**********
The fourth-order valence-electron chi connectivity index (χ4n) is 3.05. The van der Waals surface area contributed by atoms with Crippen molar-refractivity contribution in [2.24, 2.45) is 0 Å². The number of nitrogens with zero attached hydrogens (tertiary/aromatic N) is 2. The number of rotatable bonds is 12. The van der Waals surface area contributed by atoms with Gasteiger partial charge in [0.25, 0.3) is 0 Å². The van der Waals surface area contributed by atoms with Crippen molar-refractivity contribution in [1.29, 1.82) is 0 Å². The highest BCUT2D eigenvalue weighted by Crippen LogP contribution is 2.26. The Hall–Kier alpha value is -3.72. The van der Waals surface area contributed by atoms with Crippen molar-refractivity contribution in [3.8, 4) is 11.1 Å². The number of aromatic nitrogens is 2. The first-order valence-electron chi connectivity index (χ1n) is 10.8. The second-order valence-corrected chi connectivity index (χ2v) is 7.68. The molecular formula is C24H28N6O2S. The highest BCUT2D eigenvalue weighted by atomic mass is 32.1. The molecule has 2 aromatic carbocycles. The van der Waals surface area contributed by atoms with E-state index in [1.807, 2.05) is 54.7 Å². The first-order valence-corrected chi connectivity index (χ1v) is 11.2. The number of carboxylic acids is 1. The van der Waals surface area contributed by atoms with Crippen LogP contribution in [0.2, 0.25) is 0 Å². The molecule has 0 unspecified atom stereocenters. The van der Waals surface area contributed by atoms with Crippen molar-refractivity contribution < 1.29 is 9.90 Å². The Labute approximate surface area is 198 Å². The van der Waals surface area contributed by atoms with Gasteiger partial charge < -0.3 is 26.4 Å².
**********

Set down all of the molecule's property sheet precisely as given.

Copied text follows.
The fourth-order valence-electron chi connectivity index (χ4n) is 3.05. The van der Waals surface area contributed by atoms with Crippen molar-refractivity contribution in [2.24, 2.45) is 0 Å². The number of nitrogens with zero attached hydrogens (tertiary/aromatic N) is 2. The number of rotatable bonds is 12. The van der Waals surface area contributed by atoms with Gasteiger partial charge in [0.25, 0.3) is 0 Å². The van der Waals surface area contributed by atoms with Crippen molar-refractivity contribution in [1.29, 1.82) is 0 Å². The highest BCUT2D eigenvalue weighted by Crippen LogP contribution is 2.26. The Hall–Kier alpha value is -3.72. The van der Waals surface area contributed by atoms with Crippen molar-refractivity contribution in [3.8, 4) is 11.1 Å². The number of aromatic nitrogens is 2. The first-order valence-electron chi connectivity index (χ1n) is 10.8. The second-order valence-corrected chi connectivity index (χ2v) is 7.68. The molecular formula is C24H28N6O2S. The highest BCUT2D eigenvalue weighted by atomic mass is 32.1. The molecule has 2 aromatic carbocycles. The van der Waals surface area contributed by atoms with E-state index in [1.807, 2.05) is 54.7 Å². The first-order valence-corrected chi connectivity index (χ1v) is 11.2. The number of carboxylic acids is 1. The van der Waals surface area contributed by atoms with Crippen LogP contribution in [0.2, 0.25) is 0 Å². The molecule has 0 unspecified atom stereocenters. The van der Waals surface area contributed by atoms with Crippen molar-refractivity contribution < 1.29 is 9.90 Å². The Labute approximate surface area is 198 Å². The van der Waals surface area contributed by atoms with Gasteiger partial charge < -0.3 is 26.4 Å².